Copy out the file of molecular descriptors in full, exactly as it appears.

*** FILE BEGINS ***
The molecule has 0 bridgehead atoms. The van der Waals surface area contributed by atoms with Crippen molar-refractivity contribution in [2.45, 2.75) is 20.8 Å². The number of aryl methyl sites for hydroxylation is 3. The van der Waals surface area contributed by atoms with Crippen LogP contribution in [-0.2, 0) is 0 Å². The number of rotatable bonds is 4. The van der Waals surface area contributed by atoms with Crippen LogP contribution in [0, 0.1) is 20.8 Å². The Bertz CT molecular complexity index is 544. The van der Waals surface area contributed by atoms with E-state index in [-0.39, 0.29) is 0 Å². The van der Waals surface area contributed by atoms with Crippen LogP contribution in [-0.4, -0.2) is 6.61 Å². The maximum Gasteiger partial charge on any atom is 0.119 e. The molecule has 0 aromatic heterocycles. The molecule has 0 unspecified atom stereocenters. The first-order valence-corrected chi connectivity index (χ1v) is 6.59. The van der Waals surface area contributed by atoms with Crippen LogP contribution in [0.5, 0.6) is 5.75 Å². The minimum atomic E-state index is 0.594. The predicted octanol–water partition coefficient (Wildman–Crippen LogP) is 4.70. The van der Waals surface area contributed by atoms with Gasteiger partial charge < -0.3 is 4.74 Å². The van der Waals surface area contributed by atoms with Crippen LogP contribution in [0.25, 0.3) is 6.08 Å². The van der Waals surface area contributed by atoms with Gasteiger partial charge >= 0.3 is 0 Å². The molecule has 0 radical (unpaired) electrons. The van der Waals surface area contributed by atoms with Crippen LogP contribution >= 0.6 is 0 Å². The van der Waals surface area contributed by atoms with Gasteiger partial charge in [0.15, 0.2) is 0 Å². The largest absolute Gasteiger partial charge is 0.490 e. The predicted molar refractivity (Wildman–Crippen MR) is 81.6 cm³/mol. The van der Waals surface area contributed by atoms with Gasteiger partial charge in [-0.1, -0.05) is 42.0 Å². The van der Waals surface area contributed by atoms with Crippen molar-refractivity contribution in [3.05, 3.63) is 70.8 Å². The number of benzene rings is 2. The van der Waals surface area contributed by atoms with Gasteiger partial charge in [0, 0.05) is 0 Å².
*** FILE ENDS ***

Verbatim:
The molecule has 0 bridgehead atoms. The van der Waals surface area contributed by atoms with Crippen molar-refractivity contribution in [2.45, 2.75) is 20.8 Å². The number of aryl methyl sites for hydroxylation is 3. The van der Waals surface area contributed by atoms with Crippen LogP contribution in [-0.2, 0) is 0 Å². The number of rotatable bonds is 4. The van der Waals surface area contributed by atoms with Crippen LogP contribution in [0, 0.1) is 20.8 Å². The Bertz CT molecular complexity index is 544. The van der Waals surface area contributed by atoms with E-state index in [-0.39, 0.29) is 0 Å². The van der Waals surface area contributed by atoms with Crippen LogP contribution in [-0.4, -0.2) is 6.61 Å². The maximum Gasteiger partial charge on any atom is 0.119 e. The molecule has 0 aromatic heterocycles. The molecule has 0 unspecified atom stereocenters. The first-order valence-corrected chi connectivity index (χ1v) is 6.59. The van der Waals surface area contributed by atoms with Crippen LogP contribution in [0.5, 0.6) is 5.75 Å². The minimum atomic E-state index is 0.594. The predicted octanol–water partition coefficient (Wildman–Crippen LogP) is 4.70. The van der Waals surface area contributed by atoms with Gasteiger partial charge < -0.3 is 4.74 Å². The van der Waals surface area contributed by atoms with Crippen LogP contribution in [0.25, 0.3) is 6.08 Å². The van der Waals surface area contributed by atoms with Gasteiger partial charge >= 0.3 is 0 Å². The molecule has 0 radical (unpaired) electrons. The van der Waals surface area contributed by atoms with Crippen LogP contribution >= 0.6 is 0 Å². The van der Waals surface area contributed by atoms with Gasteiger partial charge in [0.15, 0.2) is 0 Å². The largest absolute Gasteiger partial charge is 0.490 e. The predicted molar refractivity (Wildman–Crippen MR) is 81.6 cm³/mol. The van der Waals surface area contributed by atoms with Gasteiger partial charge in [-0.1, -0.05) is 42.0 Å². The van der Waals surface area contributed by atoms with Crippen molar-refractivity contribution in [3.05, 3.63) is 70.8 Å². The number of benzene rings is 2. The van der Waals surface area contributed by atoms with Gasteiger partial charge in [0, 0.05) is 0 Å².